9.1 Tracking 2D Orientation

This section explains how the orientation of a rigid body is estimated using an inertial measurement unit (IMU). The main application is determining the viewpoint orientation, $ R_{eye}$ from Section 3.4, while the user is wearing a VR headset. Another application is estimating the orientation of a hand-held controller. For example, suppose we would like to make a laser pointer that works in the virtual world, based on a direction indicated by the user. The location of a bright red dot in the scene would be determined by the estimated orientation of a controller. More generally, the orientation of any human body part or moving object in the physical world can be determined if it has an attached IMU.

To estimate orientation, we first consider the 2D case by closely following the merry-go-round model of Section 8.1.2. The technical issues are easy to visualize in this case, and extend to the more important case of 3D rotations. Thus, imagine that we mount a gyroscope on a spinning merry-go-round. Its job is to measure the angular velocity as the merry-go-round spins. It will be convenient throughout this chapter to distinguish a true parameter value from an estimate. To accomplish this, a ``hat'' will be placed over estimates. Thus, let $ \hat{\omega}$ correspond to the estimated or measured angular velocity, which may not be the same as $ \omega $, the true value.

How are $ \hat{\omega}$ and $ \omega $ related? If the gyroscope were functioning perfectly, then $ \hat{\omega}$ would equal $ \omega $; however, in the real world this cannot be achieved. The main contributor to the discrepancy between $ \hat{\omega}$ and $ \omega $ is calibration error. The quality of calibration is the largest differentiator between an expensive IMU (thousands of dollars) and cheap one (a dollar).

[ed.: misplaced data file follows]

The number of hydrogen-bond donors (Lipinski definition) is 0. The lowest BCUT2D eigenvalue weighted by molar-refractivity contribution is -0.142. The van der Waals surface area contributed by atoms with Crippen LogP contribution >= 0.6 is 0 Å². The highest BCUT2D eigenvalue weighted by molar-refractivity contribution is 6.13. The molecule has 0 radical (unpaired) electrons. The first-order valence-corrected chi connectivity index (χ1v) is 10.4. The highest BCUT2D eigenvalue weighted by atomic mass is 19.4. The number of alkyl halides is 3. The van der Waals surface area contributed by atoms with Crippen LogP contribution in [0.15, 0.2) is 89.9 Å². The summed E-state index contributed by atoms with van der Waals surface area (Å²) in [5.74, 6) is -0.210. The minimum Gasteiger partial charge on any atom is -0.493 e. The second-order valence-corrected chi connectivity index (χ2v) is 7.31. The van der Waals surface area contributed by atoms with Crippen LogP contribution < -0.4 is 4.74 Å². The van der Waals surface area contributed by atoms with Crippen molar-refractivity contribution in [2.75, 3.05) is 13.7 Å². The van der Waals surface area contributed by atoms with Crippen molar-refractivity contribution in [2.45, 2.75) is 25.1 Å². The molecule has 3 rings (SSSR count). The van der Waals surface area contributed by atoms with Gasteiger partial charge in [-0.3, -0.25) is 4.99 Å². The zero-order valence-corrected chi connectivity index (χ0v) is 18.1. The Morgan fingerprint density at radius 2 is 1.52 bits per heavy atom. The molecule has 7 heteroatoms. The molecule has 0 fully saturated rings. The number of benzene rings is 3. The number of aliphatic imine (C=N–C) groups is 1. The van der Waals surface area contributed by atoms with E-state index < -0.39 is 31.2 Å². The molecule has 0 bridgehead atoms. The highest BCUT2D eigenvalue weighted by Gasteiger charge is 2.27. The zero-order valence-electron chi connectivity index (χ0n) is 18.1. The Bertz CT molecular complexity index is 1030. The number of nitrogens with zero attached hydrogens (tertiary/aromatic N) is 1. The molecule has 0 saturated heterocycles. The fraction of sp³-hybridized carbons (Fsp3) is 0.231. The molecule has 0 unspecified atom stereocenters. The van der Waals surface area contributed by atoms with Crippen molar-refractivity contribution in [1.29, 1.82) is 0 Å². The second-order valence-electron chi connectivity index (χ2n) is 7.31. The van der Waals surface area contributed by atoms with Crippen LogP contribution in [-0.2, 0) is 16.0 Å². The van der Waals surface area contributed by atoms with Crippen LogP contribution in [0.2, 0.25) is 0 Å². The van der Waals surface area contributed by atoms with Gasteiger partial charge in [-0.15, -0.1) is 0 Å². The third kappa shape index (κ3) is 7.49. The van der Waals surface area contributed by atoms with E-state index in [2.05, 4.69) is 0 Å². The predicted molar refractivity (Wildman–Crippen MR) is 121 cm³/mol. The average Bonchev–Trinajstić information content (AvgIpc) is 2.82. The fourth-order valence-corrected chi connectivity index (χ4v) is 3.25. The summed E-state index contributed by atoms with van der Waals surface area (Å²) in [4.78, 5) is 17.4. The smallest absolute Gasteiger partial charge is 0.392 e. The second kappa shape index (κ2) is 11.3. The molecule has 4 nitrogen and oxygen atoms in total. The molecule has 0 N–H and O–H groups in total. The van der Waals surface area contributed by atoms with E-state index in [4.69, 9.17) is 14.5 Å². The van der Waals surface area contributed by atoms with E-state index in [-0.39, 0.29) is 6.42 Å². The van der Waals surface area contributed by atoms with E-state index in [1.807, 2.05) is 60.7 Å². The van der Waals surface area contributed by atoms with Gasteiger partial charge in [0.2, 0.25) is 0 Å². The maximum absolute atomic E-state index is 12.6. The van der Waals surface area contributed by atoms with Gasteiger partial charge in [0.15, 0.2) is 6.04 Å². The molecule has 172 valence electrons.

We now define a simple model of calibration error. The following sensor mapping indicates how the sensor output is related to true angular velocity:

$\displaystyle \hat{\omega}= a + b  \omega .$ (9.1)

Above, $ a$ and $ b$ are called the offset and scale, respectively. They are unknown constants that interfere with the measurement. If $ \omega $ were perfectly measured, then we would have $ a = 0$ and $ b = 1$.

Consider the effect of calibration error. Comparing the measured and true angular velocities yields:

$\displaystyle \hat{\omega}- \omega = a + b  \omega - \omega = a + \omega (b-1) .$ (9.2)

Now imagine using the sensor to estimate the orientation of the merry-go-round. We would like to understand the difference between the true orientation $ \theta $ and an estimate $ \hat{\theta}$ computed using the sensor output. Let $ d(t)$ denote a function of time called the drift error:

$\displaystyle d(t) = \theta(t) - \hat{\theta}(t) .$ (9.3)

Note that $ d(t)$ might be negative, which could be forced into being positive by applying the absolute value to obtain $ \vert d(t)\vert$. This will be avoided to simplify the discussion.

Suppose it is initially given that $ \theta(0) = 0$, and to keep it simple, the angular velocity $ \omega $ is constant. By integrating (9.2) over time, drift error is

$\displaystyle d(t) = (\hat{\omega} - \omega)t = (a + b  \omega - \omega)t = (a + \omega (b-1))t .$ (9.4)

Of course, the drift error grows (positively or negatively) as $ a$ deviates from 0 or as $ b$ deviates from one; however, note that the second component is proportional to $ \omega $. Ignoring $ a$, this means that the drift error is proportional to the speed of the merry-go-round. In terms of tracking a VR headset using a gyroscope, this means that tracking error increases at a faster rate as the head rotates more quickly [168].

At this point, four general problems must be solved to make an effective tracking system, even for this simple case:

  1. Calibration: If a better sensor is available, then the two can be closely paired so that the outputs of the worse sensor are transformed to behave as closely to the better sensor as possible.
  2. Integration: The sensor provides measurements at discrete points in time, resulting in a sampling rate. The orientation is estimated by aggregating or integrating the measurements.
  3. Registration: The initial orientation must somehow be determined, either by an additional sensor, or a clever default assumption or start-up procedure.
  4. Drift error: As the error grows over time, other sensors are needed to directly estimate it and compensate for it.
All of these issues remain throughout this chapter for the more complicated settings. The process of combining information from multiple sensor readings is often called sensor fusion or filtering.

We discuss each of these for the 2D case, before extending the ideas to the 3D case in Section 9.2.

Steven M LaValle 2016-12-31